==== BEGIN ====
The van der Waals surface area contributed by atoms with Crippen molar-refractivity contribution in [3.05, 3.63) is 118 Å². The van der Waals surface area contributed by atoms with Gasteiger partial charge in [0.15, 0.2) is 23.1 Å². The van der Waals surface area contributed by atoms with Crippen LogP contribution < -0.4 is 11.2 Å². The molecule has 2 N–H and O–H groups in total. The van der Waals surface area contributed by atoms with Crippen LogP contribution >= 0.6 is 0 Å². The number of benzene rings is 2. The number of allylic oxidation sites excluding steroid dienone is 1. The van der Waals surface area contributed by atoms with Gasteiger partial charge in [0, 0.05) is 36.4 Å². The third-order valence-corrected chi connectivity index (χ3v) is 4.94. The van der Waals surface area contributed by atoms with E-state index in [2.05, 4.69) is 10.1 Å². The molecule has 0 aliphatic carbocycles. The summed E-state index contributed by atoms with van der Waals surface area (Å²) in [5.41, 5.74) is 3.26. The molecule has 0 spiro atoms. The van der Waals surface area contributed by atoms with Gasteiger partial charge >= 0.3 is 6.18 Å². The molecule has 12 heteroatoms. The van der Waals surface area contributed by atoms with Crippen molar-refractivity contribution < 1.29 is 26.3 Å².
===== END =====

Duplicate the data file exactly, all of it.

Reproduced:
The van der Waals surface area contributed by atoms with Crippen molar-refractivity contribution in [3.05, 3.63) is 118 Å². The van der Waals surface area contributed by atoms with Gasteiger partial charge in [0.15, 0.2) is 23.1 Å². The van der Waals surface area contributed by atoms with Crippen LogP contribution < -0.4 is 11.2 Å². The molecule has 2 N–H and O–H groups in total. The van der Waals surface area contributed by atoms with Crippen LogP contribution >= 0.6 is 0 Å². The number of benzene rings is 2. The number of allylic oxidation sites excluding steroid dienone is 1. The van der Waals surface area contributed by atoms with Gasteiger partial charge in [0, 0.05) is 36.4 Å². The third-order valence-corrected chi connectivity index (χ3v) is 4.94. The van der Waals surface area contributed by atoms with E-state index in [2.05, 4.69) is 10.1 Å². The molecule has 0 aliphatic carbocycles. The summed E-state index contributed by atoms with van der Waals surface area (Å²) in [5.41, 5.74) is 3.26. The molecule has 0 spiro atoms. The van der Waals surface area contributed by atoms with Gasteiger partial charge >= 0.3 is 6.18 Å². The molecule has 12 heteroatoms. The van der Waals surface area contributed by atoms with Crippen molar-refractivity contribution < 1.29 is 26.3 Å².